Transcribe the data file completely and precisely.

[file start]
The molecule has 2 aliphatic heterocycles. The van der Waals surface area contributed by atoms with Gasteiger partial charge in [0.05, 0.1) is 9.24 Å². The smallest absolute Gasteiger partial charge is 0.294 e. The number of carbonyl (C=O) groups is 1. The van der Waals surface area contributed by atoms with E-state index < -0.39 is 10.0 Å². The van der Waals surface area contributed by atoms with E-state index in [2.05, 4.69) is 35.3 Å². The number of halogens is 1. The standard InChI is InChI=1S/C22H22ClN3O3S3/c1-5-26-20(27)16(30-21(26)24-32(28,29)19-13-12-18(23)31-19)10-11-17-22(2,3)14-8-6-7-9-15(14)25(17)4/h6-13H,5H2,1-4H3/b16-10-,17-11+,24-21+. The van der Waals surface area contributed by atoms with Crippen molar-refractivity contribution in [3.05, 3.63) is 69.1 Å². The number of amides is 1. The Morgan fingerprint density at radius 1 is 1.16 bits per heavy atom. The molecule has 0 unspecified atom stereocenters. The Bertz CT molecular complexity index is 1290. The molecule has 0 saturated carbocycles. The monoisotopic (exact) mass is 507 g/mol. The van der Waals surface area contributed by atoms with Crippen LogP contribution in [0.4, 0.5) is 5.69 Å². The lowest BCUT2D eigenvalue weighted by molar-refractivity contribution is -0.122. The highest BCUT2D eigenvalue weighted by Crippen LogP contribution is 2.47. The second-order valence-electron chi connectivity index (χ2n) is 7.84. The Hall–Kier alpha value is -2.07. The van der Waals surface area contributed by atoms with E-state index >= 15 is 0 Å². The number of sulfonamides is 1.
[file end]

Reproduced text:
The molecule has 2 aliphatic heterocycles. The van der Waals surface area contributed by atoms with Gasteiger partial charge in [0.05, 0.1) is 9.24 Å². The smallest absolute Gasteiger partial charge is 0.294 e. The number of carbonyl (C=O) groups is 1. The van der Waals surface area contributed by atoms with E-state index < -0.39 is 10.0 Å². The van der Waals surface area contributed by atoms with E-state index in [2.05, 4.69) is 35.3 Å². The number of halogens is 1. The standard InChI is InChI=1S/C22H22ClN3O3S3/c1-5-26-20(27)16(30-21(26)24-32(28,29)19-13-12-18(23)31-19)10-11-17-22(2,3)14-8-6-7-9-15(14)25(17)4/h6-13H,5H2,1-4H3/b16-10-,17-11+,24-21+. The van der Waals surface area contributed by atoms with Crippen molar-refractivity contribution in [3.05, 3.63) is 69.1 Å². The number of amides is 1. The Morgan fingerprint density at radius 1 is 1.16 bits per heavy atom. The molecule has 0 unspecified atom stereocenters. The Bertz CT molecular complexity index is 1290. The molecule has 0 saturated carbocycles. The monoisotopic (exact) mass is 507 g/mol. The van der Waals surface area contributed by atoms with Crippen LogP contribution in [0.4, 0.5) is 5.69 Å². The lowest BCUT2D eigenvalue weighted by molar-refractivity contribution is -0.122. The highest BCUT2D eigenvalue weighted by Crippen LogP contribution is 2.47. The second-order valence-electron chi connectivity index (χ2n) is 7.84. The Hall–Kier alpha value is -2.07. The van der Waals surface area contributed by atoms with E-state index >= 15 is 0 Å². The number of sulfonamides is 1.